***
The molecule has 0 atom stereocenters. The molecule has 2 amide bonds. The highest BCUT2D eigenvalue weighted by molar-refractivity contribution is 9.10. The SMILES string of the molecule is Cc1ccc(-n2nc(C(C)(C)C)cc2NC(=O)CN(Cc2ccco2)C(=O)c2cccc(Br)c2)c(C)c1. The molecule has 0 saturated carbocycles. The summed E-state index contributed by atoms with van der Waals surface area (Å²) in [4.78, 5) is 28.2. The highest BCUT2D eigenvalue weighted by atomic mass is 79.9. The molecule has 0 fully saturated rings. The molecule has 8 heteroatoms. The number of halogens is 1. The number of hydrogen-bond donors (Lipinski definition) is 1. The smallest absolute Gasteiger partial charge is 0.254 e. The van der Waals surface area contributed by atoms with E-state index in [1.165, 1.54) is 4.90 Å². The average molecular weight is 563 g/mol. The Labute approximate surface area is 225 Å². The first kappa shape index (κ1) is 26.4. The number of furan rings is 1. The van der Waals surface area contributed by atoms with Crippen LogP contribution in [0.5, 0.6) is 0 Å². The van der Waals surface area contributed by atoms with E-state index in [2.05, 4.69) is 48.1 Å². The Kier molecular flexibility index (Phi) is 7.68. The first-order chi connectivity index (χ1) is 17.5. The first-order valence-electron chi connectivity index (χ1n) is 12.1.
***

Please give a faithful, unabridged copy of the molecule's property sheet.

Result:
The molecule has 0 atom stereocenters. The molecule has 2 amide bonds. The highest BCUT2D eigenvalue weighted by molar-refractivity contribution is 9.10. The SMILES string of the molecule is Cc1ccc(-n2nc(C(C)(C)C)cc2NC(=O)CN(Cc2ccco2)C(=O)c2cccc(Br)c2)c(C)c1. The molecule has 0 saturated carbocycles. The summed E-state index contributed by atoms with van der Waals surface area (Å²) in [4.78, 5) is 28.2. The highest BCUT2D eigenvalue weighted by atomic mass is 79.9. The molecule has 0 fully saturated rings. The molecule has 8 heteroatoms. The number of halogens is 1. The number of hydrogen-bond donors (Lipinski definition) is 1. The smallest absolute Gasteiger partial charge is 0.254 e. The van der Waals surface area contributed by atoms with E-state index in [1.165, 1.54) is 4.90 Å². The average molecular weight is 563 g/mol. The Labute approximate surface area is 225 Å². The first kappa shape index (κ1) is 26.4. The number of furan rings is 1. The van der Waals surface area contributed by atoms with Crippen LogP contribution in [0.5, 0.6) is 0 Å². The van der Waals surface area contributed by atoms with E-state index in [2.05, 4.69) is 48.1 Å². The Kier molecular flexibility index (Phi) is 7.68. The first-order chi connectivity index (χ1) is 17.5. The first-order valence-electron chi connectivity index (χ1n) is 12.1.